We surveyed some of our best people and different managers and leaders in the product and engineering org, and they gave us amazing feedback. Then, we talked to them directly, one to one, to follow up and understand the nuances and the details, and pulled all those things into themes. We did this very fast, by the way – we did all this in a small number of weeks end-to-end. We pulled it all into a small number of themes, understood where and how we could change, looked at our process, looked at our culture, made some really sharp, incisive changes to how we work, and it’s been received really well. People were just fully energized by the whole thing. It was only last October that we started this, and we’re into the new year, but so far, so good.

Des Traynor: Just to modulate one piece out, the stuff we heard, it wasn’t like work-from-home, it wasn’t the pandemic. It was stuff that would’ve been true if everyone was in the same room, let alone the same office or whatever, right?

Paul Adams: Yeah. And you have to be very open-minded, especially Darragh and me, as leaders and as our direct team of senior leaders. Some of this cut deep. It hurt to read it, knowing that we’re in charge and accountable for how the product and engineering team work at Intercom. Things like people being afraid to make some decisions, afraid to fail. There’s an aversion to taking risks. People were doing things in a safer way, and there was some cultural component to that. And that’s not what we want at all. We also have a highly collaborative culture, people tend to be very thoughtful of one another and empathetic and kind, and that can lead to design by committee at the worst times. Everyone’s opinion needs to be included, and that’s not necessarily what anyone wants.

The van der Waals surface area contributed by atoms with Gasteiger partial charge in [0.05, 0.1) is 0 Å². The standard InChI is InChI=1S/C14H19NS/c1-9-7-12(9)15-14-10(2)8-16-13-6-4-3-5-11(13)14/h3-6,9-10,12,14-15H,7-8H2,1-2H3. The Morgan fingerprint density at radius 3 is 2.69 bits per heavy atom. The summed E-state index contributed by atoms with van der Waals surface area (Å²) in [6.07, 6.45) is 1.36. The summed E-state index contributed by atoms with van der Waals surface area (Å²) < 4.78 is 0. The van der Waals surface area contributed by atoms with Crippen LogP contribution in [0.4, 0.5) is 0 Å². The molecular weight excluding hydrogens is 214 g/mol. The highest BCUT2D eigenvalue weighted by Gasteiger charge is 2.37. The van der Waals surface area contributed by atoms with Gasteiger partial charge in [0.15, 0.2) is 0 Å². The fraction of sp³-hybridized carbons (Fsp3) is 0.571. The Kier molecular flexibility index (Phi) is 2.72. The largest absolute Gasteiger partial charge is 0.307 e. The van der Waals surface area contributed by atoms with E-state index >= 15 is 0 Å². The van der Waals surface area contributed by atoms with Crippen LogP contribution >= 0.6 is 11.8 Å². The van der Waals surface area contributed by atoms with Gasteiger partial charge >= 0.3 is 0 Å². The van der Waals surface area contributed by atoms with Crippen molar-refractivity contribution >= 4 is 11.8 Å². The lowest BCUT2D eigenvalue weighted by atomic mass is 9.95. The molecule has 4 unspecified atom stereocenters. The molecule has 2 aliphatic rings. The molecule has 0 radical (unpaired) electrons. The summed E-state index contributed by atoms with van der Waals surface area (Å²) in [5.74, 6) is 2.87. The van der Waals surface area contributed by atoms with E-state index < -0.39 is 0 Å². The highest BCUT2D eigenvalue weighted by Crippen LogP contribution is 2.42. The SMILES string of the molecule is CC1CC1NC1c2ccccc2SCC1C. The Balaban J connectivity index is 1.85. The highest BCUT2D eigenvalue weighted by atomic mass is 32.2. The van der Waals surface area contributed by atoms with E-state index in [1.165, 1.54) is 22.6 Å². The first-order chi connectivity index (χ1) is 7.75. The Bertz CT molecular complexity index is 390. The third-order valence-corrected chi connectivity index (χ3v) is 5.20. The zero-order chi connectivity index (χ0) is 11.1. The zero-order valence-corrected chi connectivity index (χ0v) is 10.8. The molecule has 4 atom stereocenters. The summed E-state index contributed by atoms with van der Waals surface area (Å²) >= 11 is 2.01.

“I think we’ve managed to say to people, ‘Hey, it’s the principles that matter, but they’re guidelines, not rules’”

Other stuff where people were following our process kind of blindly and so they were reading the principles we have and understanding what they are, and some of our people mention cargo culting, this idea that you follow the process blindly without really thinking critically about whether or not it’s the best way to work or the fastest way to work. Things like road mapping were taking too long, and too much work. There was a desire for more top-down leadership – at Intercom, we kind of operate with a very autonomous model of teams and groups of teams, but they were looking for a bit more direction from some leaders like myself and yourself on high-level strategy.

Des Traynor: Obviously, I read the reports as well. For me, two thoughts occurred. Could we have noticed this earlier? Or to some degree, let’s say that some of these things like, for example, people blindly following a process, culturally don’t grow out of a vacuum. That was probably your reaction to a project that went wrong, and somebody came into the room, you or me, and said something along the lines of, “We didn’t follow the process. That’s why this didn’t work out.” And that got translated into, “If you don’t follow the process, that’ll be thought of as the reason why the project didn’t work or why things didn’t work well.” Has it made you more reflective? It certainly has for me. Has it made you more reflective on how or why you engage in things such that we don’t start new on-ramps onto new problems in the future?